Part 10 and Sch 4 provide for periodic fees in connection with authorizations,registrations and licenses. Schedule 4 includes amendments to: clarify how the total value of products sold or supplied is to bedetermined; introduce a “lower fee” in respect of periodic fees for prescription onlymedicines; replace the three types of periodic fees previously payable in connectionwith pharmacy or general sale medicines with a single fee set at thesame level as the lower fee for prescription only medicines; replace the three types of periodic fees for parallel import licenses witha single fee; provide a single fee rate for herbal, homoeopathic and traditionalherbal medicinal products licences.
Part 13 and Sch 5 provides for fees in relation to homoeopathic medicinalproducts. In particular, the fee provisions from the Homoeopathic Regula-tions have been consolidated into these Regulations.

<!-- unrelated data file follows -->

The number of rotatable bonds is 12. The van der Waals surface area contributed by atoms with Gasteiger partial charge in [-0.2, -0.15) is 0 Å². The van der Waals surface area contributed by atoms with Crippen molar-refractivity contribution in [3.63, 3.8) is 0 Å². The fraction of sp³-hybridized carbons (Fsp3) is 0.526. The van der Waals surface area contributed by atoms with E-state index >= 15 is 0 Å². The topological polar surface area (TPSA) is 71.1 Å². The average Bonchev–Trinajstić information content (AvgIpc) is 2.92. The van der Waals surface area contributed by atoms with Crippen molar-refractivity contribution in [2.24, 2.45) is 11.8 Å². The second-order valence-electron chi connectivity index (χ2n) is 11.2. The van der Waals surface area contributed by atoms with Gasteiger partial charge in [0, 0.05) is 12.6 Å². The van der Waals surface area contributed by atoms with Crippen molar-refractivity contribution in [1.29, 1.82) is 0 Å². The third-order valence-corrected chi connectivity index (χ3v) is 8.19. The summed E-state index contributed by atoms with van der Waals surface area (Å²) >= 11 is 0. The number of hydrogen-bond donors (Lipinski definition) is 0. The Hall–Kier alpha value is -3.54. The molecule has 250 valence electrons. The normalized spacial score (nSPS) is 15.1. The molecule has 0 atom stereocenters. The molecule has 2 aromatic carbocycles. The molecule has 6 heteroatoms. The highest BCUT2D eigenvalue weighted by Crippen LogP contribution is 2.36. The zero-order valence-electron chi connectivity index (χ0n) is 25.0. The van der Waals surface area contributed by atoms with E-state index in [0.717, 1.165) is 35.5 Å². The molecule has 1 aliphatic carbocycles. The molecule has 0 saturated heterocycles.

Part 14 and Schs 6, 7 and 8 deal with the time for payment and waiver orrefund of both capital and periodic fees in specified circumstances. TheRegulations make provision for payments to be made in advance of anyapplication or the fee becoming due to the licensing authority.
Part 15 makes consequential amendments to: the Clinical Trials Regulations to update cross-references to theseRegulations; the Homoeopathic Regulations to remove some obsolete definitionsfrom those regulations.
Part 16 revokes and makes savings provisions in relation to: earlier Regulations relating to fees for medicinal products for humanuse; parts of the Homoeopathic Regulations.